Your phone knows where you are, because it’s there with you. And when you use social media to post photos and talk with friends about an event you’re at, that’s data that can be scraped and used… including by cops who want to figure out what you’re up to. But not so fast, Facebook now says: If you want to build an app for surveillance, you’re going to have to do it without their data.
There have been instances of law enforcement using Facebook data to cast a wide net — not just look for information on specific suspects in specific investigations — before.
The ACLU published a report last October detailing how law enforcement agencies used a company called Geofeedia to help target protesters.
Geofeedia used Facebook, Instagram, and Twitter APIs — the things that developers can plug into, in order to use data from a platform — to create real-time maps of protest activity. Those maps were then used to identify, and sometimes arrest, protesters.
When the ACLU contacted the companies with its findings, all three social networks cut off Geofeedia’s access to their platforms. At the time, the Twitter terms of service for developers banned using user data specifically for surveillance; Facebook’s, meanwhile, had rules against putting user data into a search engine or directory without permission.
Facebook has now explicitly decided to make “surveillance” against the rules, though. Its updated developer policy now says that developers agree to “Protect the information you receive from us against unauthorized access, use, or disclosure,” adding, “For example, don’t use data obtained from us to provide tools that are used for surveillance.”
Facebook deputy chief privacy officer Rob Sherman also shared a post explaining the company’s reasoning on its U.S. Public Policy page.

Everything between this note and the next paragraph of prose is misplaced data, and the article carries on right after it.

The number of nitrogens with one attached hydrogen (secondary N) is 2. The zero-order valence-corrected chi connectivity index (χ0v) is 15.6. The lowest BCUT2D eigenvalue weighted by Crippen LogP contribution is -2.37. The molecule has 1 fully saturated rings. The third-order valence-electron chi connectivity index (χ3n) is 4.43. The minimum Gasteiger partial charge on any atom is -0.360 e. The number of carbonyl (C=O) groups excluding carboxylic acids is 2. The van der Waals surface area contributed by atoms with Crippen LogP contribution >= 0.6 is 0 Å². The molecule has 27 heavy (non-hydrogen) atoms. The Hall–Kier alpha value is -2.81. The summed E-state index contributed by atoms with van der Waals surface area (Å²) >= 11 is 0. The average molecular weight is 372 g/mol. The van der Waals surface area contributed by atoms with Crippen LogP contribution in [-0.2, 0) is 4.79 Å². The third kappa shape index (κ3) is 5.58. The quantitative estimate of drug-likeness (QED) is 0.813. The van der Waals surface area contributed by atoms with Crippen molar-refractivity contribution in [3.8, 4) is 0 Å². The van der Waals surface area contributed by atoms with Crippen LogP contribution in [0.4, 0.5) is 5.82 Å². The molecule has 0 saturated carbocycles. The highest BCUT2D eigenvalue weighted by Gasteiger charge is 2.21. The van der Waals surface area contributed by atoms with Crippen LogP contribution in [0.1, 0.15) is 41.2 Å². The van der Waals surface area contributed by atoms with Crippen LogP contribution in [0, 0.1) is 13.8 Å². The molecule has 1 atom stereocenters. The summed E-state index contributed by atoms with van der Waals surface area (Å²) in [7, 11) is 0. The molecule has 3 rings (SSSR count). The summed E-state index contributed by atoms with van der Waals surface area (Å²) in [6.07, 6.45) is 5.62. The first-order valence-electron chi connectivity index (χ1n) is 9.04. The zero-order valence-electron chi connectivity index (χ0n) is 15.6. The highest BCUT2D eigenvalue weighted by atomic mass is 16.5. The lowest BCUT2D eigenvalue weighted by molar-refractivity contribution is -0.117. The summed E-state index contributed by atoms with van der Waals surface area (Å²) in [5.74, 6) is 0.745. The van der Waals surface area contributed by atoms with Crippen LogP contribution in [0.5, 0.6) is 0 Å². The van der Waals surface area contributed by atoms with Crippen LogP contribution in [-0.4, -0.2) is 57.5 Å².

“We are committed to building a community where people can feel safe making their voices heard,” Sherman wrote.
“Our goal is to make our policy explicit. Over the past several months we have taken enforcement action against developers who created and marketed tools meant for surveillance, in violation of our existing policies; we want to be sure everyone understands the underlying policy and how to comply,” he continued, before concluding with a shout-out to the ACLU and a plug for an SXSW panel where the ACLU would be discussing social media surveillance with experts.
The ACLU, for its part, applauded the change.
“We depend on social networks to connect and communicate about the most important issues in our lives and the core political and social issues in our country,” Nicole Ozer, Technology & Civil Liberties Director at the ACLU of California, said in a statement.
“Now more than ever, we expect companies to slam shut any surveillance side doors and make sure nobody can use their platforms to target people of color and activists.”